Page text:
• Status: Solved
  • Priority: Medium
  • Security: Public
  • Views: 235
  • Last Modified:

In time range again...

We are going to throw a message up during Paypal's planned outage this weekend to prevent customers from getting confused when they can't purchase when Paypal is down. This is the code we are currently using, kindly provided by gurvinder372 in this post http://www.experts-exchange.com/Programming/Languages/Scripting/JavaScript/Q_27320332.html:
  d1 = new Date();
  d1.setDate(24);
  d1.setMonth(8);
  d1.setFullYear(2011);
  d1.setHours(23);
  d1.setMinutes(30);
  
  d2 = new Date();
  d2.setDate(25);
  d2.setMonth(8);
  d2.setFullYear(2011);
  d2.setHours(4);
  d2.setMinutes(0);
  
  currentTime = new Date();
  currentTimeMS = currentTime.getTime();
  if ( d1.getTime() < currentTimeMS && d2.getTime() > currentTimeMS ) {
    alert("<b>Our payment processor has a planned outage between 11:30PM PDT Sep. 24 and 4:00AM PDT Sep. 25, 2011.<br>"+
          "If you receive this message then our provider is offline at this time.</b>");
  }

Open in new window


The problem I neglected to see lies in the fact that the outage is happening between 11:30PM PDT and 4:00AM PDT.

How do I account for the difference between the client's time zone and PDT?
0
Eddie Shipman
Asked:
Eddie Shipman
  • 3
  • 2
1 Solution
 
WizardOfOgzCommented:
You want to use UTC when comparing times.

d1 = Date.UTC(2011,8,25,6,30); // Please check that the time was adjusted for UTC properly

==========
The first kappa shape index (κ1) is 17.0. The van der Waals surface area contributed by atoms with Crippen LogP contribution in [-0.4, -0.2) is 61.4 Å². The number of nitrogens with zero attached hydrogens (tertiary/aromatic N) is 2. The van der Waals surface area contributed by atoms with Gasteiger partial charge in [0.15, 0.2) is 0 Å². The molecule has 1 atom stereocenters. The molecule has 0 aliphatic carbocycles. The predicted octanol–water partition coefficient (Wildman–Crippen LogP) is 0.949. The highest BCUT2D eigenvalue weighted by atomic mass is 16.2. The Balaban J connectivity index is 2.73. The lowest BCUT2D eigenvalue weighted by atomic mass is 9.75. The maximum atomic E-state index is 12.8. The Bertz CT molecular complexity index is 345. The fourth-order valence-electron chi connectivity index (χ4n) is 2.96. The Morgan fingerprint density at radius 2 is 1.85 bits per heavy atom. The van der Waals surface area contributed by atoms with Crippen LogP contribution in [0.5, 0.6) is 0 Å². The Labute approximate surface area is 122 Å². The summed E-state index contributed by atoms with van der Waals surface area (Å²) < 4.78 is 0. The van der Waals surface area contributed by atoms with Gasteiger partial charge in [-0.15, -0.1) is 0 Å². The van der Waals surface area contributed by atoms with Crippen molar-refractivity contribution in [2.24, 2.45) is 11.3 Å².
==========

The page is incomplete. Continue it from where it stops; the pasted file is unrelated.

d2 = Date.UTC(2011,8,25,11,0);

currentTime = new Date();
  currentTimeMS = currentTime.getTime();
  if ( d1 < currentTimeMS && d2 > currentTimeMS ) {
    alert("<b>Our payment processor has a planned outage between 11:30PM PDT Sep. 24 and 4:00AM PDT Sep. 25, 2011.<br>"+
          "If you receive this message then our provider is offline at this time.</b>");
  }

Open in new window

0
 
Eddie ShipmanAll-around developerAuthor Commented:
6:30 and 11:00 ??
0
 
Eddie ShipmanAll-around developerAuthor Commented:
Sorry, GMT...
0
 
WizardOfOgzCommented:
@EddieShipman Yes, those times were converted from PDT (which is -7 hours) to Universal Time.

Creating a date with your original code uses the client's local time, so it will vary according to the user's timezone setting.
d1 = new Date();
  d1.setDate(24);
  d1.setMonth(8);
  d1.setFullYear(2011);
  d1.setHours(23);
  d1.setMinutes(30);
  // d1 will be different for each timezone!

Open in new window


So instead we create a UTC date to avoid the timezone differences.
d1 = Date.UTC(2011,8,25,6,30); // Same no matter what the client's local timezone is

Open in new window


This all relies on the fact that
9/25/11 6:30am UTC == 9/24/11 11:30pm PDT == 9/25/11 1:30am CDT, etc.
0
 
WizardOfOgzCommented:
Yep, GMT ;-)
0

Featured Post

Never miss a deadline with monday.com

The revolutionary project management tool is here!   Plan visually with a single glance and make sure your projects get done.

  • 3
  • 2
Tackle projects and never again get stuck behind a technical roadblock.
Join Now